Burn Baby Burn!


At 72, aerobics queen Jane Fonda is back in the fitness business

Break out the Spandex and dig out your leg-warmers, Jane Fonda and her exercise videos (well, DVDs this time) are back, and this time she wants boomers and older to feel the burn.

Her 1982 aerobics video, Jane Fonda’s Workout, sold more than 17 million copies and is credited with starting not only the aerobics craze but a home fitness boom, and put “feel the burn” in common usage. Her first video spawned a small empire for Fonda: she released her last workout video in 1995 and has brought out 23 in total in addition to five workout books and 13 audio programs.

Now the 72-year old actress, activist and former fitness queen says it’s time to head back to the dance studio to create exercise DVDs for a target audience she says has been left out: “My age group and the boomers. I want to get to people who have stopped working out, or never did,” Fonda told reporters.

Fonda begins filming in March, and the DVD is slated for release in 2011 by Lionsgate. This time she’s seeking input from her fans – mostly on what she should wear. On her Janefonda.com blog, she wrote: “What should I wear? Curious to hear from you about this. These folks I’m working with can do these productions with their eyes closed. I have to laugh when I think of when I did the first ever…still the biggest selling video of all time. We had no budget, no hair stylist or makeup artists. We did it all ourselves. I wrote the script on a ski trip in Calgary on the floor of my hotel room.”

Part of her impetus, and what may give her common ground with her target audience, are her own health issues. The Oscar-winning actress suffers from osteoarthritis, a hereditary from of arthritis which leads to the gradual disappearance of joint cartilage, and required surgery on her left knee in 2009 forcing her to use a wheelchair for a short time. In addition she had a titanium hip replacement in 2005 and has suffered years of painful back problems.

Though her bouncing, hard-hitting form of aerobics has been denounced by some personal trainers as too hard on the body, Fonda has insisted her joint problems are a matter of genetics, not the result of strenuous exercise.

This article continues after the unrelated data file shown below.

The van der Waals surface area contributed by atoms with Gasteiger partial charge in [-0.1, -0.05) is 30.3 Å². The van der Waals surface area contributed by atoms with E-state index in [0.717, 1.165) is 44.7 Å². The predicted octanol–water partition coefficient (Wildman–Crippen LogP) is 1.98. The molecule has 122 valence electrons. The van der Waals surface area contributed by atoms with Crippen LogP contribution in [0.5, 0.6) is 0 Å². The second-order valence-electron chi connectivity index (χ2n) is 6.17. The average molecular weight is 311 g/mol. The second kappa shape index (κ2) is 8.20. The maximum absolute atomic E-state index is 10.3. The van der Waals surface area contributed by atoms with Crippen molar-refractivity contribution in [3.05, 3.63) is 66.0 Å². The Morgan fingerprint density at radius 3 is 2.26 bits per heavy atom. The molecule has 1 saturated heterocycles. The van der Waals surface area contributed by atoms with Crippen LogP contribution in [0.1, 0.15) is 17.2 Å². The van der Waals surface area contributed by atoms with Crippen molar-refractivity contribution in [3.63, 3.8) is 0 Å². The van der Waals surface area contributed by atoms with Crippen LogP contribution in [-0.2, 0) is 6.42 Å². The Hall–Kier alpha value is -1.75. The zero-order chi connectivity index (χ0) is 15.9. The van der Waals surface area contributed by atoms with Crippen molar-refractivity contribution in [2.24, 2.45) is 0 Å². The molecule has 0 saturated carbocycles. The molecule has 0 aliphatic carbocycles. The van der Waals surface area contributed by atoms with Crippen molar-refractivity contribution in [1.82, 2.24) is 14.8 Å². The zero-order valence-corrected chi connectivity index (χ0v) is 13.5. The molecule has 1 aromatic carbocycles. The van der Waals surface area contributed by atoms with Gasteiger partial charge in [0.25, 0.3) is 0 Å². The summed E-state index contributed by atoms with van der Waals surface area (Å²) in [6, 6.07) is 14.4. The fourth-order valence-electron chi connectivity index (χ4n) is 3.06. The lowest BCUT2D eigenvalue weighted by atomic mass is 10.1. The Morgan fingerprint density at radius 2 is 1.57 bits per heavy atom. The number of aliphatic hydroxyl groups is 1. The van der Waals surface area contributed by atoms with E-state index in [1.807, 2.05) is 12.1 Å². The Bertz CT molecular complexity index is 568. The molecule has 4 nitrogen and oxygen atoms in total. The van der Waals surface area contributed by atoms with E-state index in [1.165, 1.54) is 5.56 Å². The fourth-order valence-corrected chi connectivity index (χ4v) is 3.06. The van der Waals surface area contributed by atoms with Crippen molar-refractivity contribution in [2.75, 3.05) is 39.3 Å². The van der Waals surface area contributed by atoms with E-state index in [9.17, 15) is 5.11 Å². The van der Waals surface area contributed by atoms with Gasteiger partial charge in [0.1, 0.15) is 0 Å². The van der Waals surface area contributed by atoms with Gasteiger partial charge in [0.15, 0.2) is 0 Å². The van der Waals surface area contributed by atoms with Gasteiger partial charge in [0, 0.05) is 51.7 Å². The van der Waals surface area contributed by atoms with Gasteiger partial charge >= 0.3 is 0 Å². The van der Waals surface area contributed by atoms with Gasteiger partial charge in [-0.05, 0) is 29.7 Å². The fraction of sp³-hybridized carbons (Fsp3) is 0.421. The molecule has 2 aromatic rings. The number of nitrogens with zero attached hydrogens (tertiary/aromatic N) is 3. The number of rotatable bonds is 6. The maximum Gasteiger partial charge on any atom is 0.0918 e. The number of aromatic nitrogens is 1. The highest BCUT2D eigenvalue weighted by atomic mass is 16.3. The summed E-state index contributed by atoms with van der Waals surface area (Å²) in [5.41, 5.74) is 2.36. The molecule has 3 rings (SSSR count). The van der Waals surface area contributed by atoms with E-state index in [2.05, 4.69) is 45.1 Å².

Her blog is vague on details of what sort of workout she’ll be proposing to boomers+. However, according to Gary Edwards, a level 4 personal trainer based in Toronto, for an aging demographic “the exercises should be low intensity, with high repetitions and should not consist of many sets. Ideally, there should be some work with weights to help maintain muscle tone. I generally suggest low-impact training for people over 70 because it helps reduce the risk of injury.”

He adds: “As long as participants are able to do the exercises properly with good form and they don’t put themselves in any kind of risk of injury- any kind of movement is good movement.”

Personal trainer Ronaldo Isla is a proponent of weight training to help stave off osteoporosis. “Osteoporosis is inevitable, but the process can be slowed down [with the help of weight training],” he said, explaining that weight training will increase bone density by stimulating growth of bone cells. Like Edwards, though, he highly recommends at least a session or two with a trainer to ensure any exercise is performed properly, reducing the risk of injury.

Whatever Fonda finally comes up with for her newest venture into fitness, she says sports and healthy living is at least 30% responsible for why she looks so good. The rest? “I owe 30 per cent to genes, 30 per cent to good sex, 30 per cent because of sports and healthy lifestyle and for the remaining 10 per cent, I have to thank my plastic surgeon.”

photo credit: KEYSTONE PRESS